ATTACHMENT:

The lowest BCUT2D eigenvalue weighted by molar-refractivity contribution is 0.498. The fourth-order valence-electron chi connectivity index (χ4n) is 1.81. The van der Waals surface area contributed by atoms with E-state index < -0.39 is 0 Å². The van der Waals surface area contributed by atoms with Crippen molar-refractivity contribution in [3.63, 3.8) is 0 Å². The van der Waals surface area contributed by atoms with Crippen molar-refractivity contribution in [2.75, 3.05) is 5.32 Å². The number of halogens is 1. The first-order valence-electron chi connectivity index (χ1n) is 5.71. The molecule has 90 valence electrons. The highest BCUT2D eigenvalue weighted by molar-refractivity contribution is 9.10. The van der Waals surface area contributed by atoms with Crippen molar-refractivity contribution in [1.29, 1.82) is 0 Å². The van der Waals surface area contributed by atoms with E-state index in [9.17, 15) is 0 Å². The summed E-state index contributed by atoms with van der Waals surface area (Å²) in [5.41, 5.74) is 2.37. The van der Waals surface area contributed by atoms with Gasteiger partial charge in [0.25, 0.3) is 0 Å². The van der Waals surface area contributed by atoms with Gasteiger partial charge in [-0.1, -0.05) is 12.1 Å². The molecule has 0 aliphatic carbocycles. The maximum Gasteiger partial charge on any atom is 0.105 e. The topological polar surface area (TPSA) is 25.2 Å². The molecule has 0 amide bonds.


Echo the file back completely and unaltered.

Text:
The lowest BCUT2D eigenvalue weighted by molar-refractivity contribution is 0.498. The fourth-order valence-electron chi connectivity index (χ4n) is 1.81. The van der Waals surface area contributed by atoms with E-state index < -0.39 is 0 Å². The van der Waals surface area contributed by atoms with Crippen molar-refractivity contribution in [3.63, 3.8) is 0 Å². The van der Waals surface area contributed by atoms with Crippen molar-refractivity contribution in [2.75, 3.05) is 5.32 Å². The number of halogens is 1. The first-order valence-electron chi connectivity index (χ1n) is 5.71. The molecule has 90 valence electrons. The highest BCUT2D eigenvalue weighted by molar-refractivity contribution is 9.10. The van der Waals surface area contributed by atoms with Crippen molar-refractivity contribution in [1.29, 1.82) is 0 Å². The van der Waals surface area contributed by atoms with E-state index in [9.17, 15) is 0 Å². The summed E-state index contributed by atoms with van der Waals surface area (Å²) in [5.41, 5.74) is 2.37. The van der Waals surface area contributed by atoms with Gasteiger partial charge in [0.25, 0.3) is 0 Å². The van der Waals surface area contributed by atoms with Gasteiger partial charge in [-0.1, -0.05) is 12.1 Å². The molecule has 0 aliphatic carbocycles. The maximum Gasteiger partial charge on any atom is 0.105 e. The topological polar surface area (TPSA) is 25.2 Å². The molecule has 0 amide bonds.